Honeybourne Line | style="background:#783C1C;border-top:solid 1px gray; " |   | style="border-top:solid 1px gray; "|Honeybourne
Line closed, station open |- style="text-align: center;" | style="border-top:solid 1px gray; "| Stratford-upon-Avon
Line closed, station open | style="background:#8f691e; border-top:solid 1px gray; " |   | style="text-align: center; border-top:solid 1px gray; "|Great Western Railway
Honeybourne Line | style="background:#8f691e;border-top:solid 1px gray; " |   | style="border-top:solid 1px gray; "|Chambers Crossing Halt
Line and station closed |- style="text-align: center;" | style="border-top:solid 1px gray; "| Stratford-upon-Avon
Line closed, station open | style="background:#; border-top:solid 1px gray; " |   | style="text-align: center; border-top:solid 1px gray; "|Gloucestershire Warwickshire Railway | style="background:#;border-top:solid 1px gray; " |   | style="border-top:solid 1px gray; "|Milcote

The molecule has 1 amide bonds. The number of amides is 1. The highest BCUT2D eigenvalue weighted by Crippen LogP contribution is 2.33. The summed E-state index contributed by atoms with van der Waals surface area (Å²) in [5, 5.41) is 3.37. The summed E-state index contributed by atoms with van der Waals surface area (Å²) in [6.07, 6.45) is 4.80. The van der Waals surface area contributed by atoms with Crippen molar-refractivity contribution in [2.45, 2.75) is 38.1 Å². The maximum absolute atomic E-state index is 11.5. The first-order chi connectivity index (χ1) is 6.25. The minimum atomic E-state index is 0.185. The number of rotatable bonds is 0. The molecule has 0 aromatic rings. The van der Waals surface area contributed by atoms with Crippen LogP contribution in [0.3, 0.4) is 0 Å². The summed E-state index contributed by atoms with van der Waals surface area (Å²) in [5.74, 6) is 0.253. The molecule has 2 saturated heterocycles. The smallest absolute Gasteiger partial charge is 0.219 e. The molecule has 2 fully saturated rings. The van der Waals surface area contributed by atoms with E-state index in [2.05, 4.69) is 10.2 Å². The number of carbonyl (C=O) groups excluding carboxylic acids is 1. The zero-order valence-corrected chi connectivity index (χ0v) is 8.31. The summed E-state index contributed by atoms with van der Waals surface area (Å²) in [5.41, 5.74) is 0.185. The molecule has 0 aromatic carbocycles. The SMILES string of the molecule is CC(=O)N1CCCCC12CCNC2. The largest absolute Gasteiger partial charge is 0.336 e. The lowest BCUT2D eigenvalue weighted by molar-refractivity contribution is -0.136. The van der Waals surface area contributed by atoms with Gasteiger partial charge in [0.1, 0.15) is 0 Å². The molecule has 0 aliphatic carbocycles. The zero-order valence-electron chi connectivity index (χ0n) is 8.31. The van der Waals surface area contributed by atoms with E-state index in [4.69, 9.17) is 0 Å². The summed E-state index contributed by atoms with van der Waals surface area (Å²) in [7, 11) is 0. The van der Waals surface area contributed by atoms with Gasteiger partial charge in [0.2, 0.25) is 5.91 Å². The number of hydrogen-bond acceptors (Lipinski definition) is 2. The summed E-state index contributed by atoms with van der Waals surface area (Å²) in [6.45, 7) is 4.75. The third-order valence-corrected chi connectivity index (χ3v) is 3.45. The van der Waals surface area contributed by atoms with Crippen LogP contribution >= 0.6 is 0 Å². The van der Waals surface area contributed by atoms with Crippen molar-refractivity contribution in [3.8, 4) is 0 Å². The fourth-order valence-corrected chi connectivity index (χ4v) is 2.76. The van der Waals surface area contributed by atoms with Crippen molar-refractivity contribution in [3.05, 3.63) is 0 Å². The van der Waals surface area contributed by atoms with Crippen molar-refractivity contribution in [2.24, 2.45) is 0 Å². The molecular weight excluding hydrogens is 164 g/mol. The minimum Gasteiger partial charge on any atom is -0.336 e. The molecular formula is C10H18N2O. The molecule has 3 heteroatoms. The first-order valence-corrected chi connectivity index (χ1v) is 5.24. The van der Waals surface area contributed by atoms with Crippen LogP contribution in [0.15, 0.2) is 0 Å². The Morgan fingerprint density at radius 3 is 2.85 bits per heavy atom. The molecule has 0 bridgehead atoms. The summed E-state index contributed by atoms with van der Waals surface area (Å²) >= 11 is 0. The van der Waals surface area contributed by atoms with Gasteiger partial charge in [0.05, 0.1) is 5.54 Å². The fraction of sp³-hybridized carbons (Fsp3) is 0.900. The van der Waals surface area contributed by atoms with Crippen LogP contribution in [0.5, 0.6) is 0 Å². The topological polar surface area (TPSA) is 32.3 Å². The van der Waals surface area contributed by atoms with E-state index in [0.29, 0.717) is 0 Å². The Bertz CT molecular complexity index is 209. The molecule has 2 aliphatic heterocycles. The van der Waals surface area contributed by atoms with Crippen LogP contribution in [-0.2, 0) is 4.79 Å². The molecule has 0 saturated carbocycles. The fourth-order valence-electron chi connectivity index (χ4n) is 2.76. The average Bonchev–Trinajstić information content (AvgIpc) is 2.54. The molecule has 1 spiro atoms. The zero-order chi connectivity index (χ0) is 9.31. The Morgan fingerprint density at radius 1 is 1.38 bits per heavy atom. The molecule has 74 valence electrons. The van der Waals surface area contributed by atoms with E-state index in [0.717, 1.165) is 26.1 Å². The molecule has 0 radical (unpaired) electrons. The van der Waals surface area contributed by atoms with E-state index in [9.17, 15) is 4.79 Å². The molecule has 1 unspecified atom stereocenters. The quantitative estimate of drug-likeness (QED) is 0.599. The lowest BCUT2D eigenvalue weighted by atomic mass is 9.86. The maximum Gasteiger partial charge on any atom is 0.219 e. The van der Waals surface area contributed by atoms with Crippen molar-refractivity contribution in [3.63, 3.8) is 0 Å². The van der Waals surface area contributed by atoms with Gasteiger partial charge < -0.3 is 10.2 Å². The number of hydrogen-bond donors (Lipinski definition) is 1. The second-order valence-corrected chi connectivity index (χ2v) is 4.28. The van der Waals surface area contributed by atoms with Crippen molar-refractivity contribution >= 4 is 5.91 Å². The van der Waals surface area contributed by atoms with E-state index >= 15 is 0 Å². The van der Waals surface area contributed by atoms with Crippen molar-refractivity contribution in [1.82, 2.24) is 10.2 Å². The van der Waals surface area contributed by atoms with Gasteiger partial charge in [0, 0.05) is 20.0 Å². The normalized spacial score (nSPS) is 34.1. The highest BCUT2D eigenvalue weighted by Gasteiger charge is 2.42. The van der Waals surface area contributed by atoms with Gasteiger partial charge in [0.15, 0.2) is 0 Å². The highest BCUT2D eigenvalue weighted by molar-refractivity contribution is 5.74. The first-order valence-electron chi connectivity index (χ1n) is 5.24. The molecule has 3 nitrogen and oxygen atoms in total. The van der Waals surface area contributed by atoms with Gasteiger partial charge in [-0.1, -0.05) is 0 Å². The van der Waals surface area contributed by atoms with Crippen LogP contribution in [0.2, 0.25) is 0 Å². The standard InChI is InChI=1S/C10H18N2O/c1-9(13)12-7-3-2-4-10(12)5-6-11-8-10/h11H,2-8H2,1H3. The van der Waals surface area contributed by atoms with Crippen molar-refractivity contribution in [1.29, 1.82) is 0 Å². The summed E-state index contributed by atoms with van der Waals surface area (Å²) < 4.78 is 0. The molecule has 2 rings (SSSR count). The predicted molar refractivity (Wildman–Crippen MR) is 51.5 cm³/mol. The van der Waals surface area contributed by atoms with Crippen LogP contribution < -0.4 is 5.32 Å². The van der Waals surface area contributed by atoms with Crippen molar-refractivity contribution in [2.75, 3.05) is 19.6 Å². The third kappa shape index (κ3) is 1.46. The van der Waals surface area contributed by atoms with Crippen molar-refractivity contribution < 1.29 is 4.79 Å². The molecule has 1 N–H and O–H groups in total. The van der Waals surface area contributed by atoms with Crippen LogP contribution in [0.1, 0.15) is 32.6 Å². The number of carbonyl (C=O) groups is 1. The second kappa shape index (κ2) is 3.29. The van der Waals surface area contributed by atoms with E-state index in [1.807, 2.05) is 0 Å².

Line and station closed |}

Present day

The trackbed between Stratford Racecourse and Long Marston lay disused for ten years until 1989 when, in a joint venture between Sustrans and Warwickshire County Council, it was made into the 5 mi (8.0 km) Stratford Greenway for cycling and walking.[17][18] On the site of the Racecourse station, which is at the northernmost point of the greenway, two reconditioned Mark 2 1967 carriages stand. One is used as a bicycle hire centre and the other as a café.[19] In the future, the station may become the northern terminus of the Gloucestershire Warwickshire Railway.[11]

To the north of the station, ⅓-mile of the trackbed has been reused as part of the A4390 Stratford Inner Relief Road (Seven Meadows Road); this follows the alignment of the Honeybourne Line from the site of the former SMJR overbridge at Alcester Road to the Evesham Place roundabout to the south of Stratford station.[15] The scheme to build the road generated hundreds of objections and a lengthy public enquiry.[20] The road scheme saw the SMJR bridge replaced by a large roundabout.[20]